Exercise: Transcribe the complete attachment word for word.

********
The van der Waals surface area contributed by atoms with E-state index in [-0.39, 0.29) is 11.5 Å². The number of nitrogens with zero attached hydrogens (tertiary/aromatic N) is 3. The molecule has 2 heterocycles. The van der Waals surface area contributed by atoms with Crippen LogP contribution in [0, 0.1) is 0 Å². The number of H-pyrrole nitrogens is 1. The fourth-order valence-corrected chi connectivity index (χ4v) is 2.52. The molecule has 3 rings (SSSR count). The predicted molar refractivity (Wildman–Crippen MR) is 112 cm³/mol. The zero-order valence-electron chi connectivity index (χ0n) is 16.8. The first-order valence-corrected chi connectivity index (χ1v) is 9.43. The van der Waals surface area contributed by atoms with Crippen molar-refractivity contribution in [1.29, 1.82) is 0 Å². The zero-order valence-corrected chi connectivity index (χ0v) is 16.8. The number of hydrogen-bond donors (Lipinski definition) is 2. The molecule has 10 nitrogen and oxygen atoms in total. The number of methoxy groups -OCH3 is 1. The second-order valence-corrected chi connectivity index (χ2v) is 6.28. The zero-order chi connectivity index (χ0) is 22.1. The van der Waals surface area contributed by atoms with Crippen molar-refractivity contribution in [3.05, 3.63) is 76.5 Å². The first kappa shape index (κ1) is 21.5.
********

The van der Waals surface area contributed by atoms with E-state index in [-0.39, 0.29) is 11.5 Å². The number of nitrogens with zero attached hydrogens (tertiary/aromatic N) is 3. The molecule has 2 heterocycles. The van der Waals surface area contributed by atoms with Crippen LogP contribution in [0, 0.1) is 0 Å². The number of H-pyrrole nitrogens is 1. The fourth-order valence-corrected chi connectivity index (χ4v) is 2.52. The molecule has 3 rings (SSSR count). The predicted molar refractivity (Wildman–Crippen MR) is 112 cm³/mol. The zero-order valence-electron chi connectivity index (χ0n) is 16.8. The first-order valence-corrected chi connectivity index (χ1v) is 9.43. The van der Waals surface area contributed by atoms with Crippen molar-refractivity contribution in [1.29, 1.82) is 0 Å². The zero-order valence-corrected chi connectivity index (χ0v) is 16.8. The number of hydrogen-bond donors (Lipinski definition) is 2. The molecule has 10 nitrogen and oxygen atoms in total. The number of methoxy groups -OCH3 is 1. The second-order valence-corrected chi connectivity index (χ2v) is 6.28. The zero-order chi connectivity index (χ0) is 22.1. The van der Waals surface area contributed by atoms with Crippen molar-refractivity contribution in [3.05, 3.63) is 76.5 Å². The first kappa shape index (κ1) is 21.5.